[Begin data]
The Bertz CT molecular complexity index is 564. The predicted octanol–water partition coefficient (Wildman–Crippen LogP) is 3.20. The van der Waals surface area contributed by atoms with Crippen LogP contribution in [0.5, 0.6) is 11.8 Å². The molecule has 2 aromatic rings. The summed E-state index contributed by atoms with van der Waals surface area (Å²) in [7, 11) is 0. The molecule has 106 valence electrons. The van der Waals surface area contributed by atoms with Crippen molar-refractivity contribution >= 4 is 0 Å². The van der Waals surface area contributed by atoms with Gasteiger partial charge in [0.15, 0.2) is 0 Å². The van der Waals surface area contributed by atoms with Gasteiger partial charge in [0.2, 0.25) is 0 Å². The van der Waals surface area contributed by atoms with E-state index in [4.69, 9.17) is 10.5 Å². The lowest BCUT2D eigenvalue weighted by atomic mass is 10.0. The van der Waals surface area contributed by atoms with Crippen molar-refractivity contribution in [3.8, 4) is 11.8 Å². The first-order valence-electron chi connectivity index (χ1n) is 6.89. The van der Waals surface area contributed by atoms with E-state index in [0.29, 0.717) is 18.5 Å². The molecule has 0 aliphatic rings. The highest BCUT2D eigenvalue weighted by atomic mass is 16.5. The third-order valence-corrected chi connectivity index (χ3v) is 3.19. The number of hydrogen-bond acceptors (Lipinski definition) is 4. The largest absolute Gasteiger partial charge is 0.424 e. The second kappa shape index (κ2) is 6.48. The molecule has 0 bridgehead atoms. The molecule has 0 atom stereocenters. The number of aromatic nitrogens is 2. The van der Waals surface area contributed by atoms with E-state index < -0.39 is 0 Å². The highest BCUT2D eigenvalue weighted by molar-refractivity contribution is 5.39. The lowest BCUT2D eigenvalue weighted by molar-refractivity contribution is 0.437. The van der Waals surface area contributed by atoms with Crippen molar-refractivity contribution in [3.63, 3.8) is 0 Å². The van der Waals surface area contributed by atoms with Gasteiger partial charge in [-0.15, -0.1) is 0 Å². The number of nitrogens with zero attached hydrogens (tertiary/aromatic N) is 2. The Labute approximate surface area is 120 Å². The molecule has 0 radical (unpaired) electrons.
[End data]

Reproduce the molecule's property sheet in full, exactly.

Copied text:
The Bertz CT molecular complexity index is 564. The predicted octanol–water partition coefficient (Wildman–Crippen LogP) is 3.20. The van der Waals surface area contributed by atoms with Crippen LogP contribution in [0.5, 0.6) is 11.8 Å². The molecule has 2 aromatic rings. The summed E-state index contributed by atoms with van der Waals surface area (Å²) in [7, 11) is 0. The molecule has 106 valence electrons. The van der Waals surface area contributed by atoms with Crippen molar-refractivity contribution >= 4 is 0 Å². The van der Waals surface area contributed by atoms with Gasteiger partial charge in [0.15, 0.2) is 0 Å². The van der Waals surface area contributed by atoms with Gasteiger partial charge in [0.2, 0.25) is 0 Å². The van der Waals surface area contributed by atoms with E-state index in [4.69, 9.17) is 10.5 Å². The lowest BCUT2D eigenvalue weighted by atomic mass is 10.0. The van der Waals surface area contributed by atoms with Crippen molar-refractivity contribution in [3.8, 4) is 11.8 Å². The first-order valence-electron chi connectivity index (χ1n) is 6.89. The van der Waals surface area contributed by atoms with E-state index in [0.29, 0.717) is 18.5 Å². The molecule has 0 aliphatic rings. The highest BCUT2D eigenvalue weighted by atomic mass is 16.5. The third-order valence-corrected chi connectivity index (χ3v) is 3.19. The number of hydrogen-bond acceptors (Lipinski definition) is 4. The largest absolute Gasteiger partial charge is 0.424 e. The second kappa shape index (κ2) is 6.48. The molecule has 0 bridgehead atoms. The molecule has 0 atom stereocenters. The number of aromatic nitrogens is 2. The van der Waals surface area contributed by atoms with E-state index < -0.39 is 0 Å². The highest BCUT2D eigenvalue weighted by molar-refractivity contribution is 5.39. The lowest BCUT2D eigenvalue weighted by molar-refractivity contribution is 0.437. The van der Waals surface area contributed by atoms with Crippen molar-refractivity contribution in [3.63, 3.8) is 0 Å². The van der Waals surface area contributed by atoms with Gasteiger partial charge in [-0.15, -0.1) is 0 Å². The number of nitrogens with zero attached hydrogens (tertiary/aromatic N) is 2. The Labute approximate surface area is 120 Å². The molecule has 0 radical (unpaired) electrons.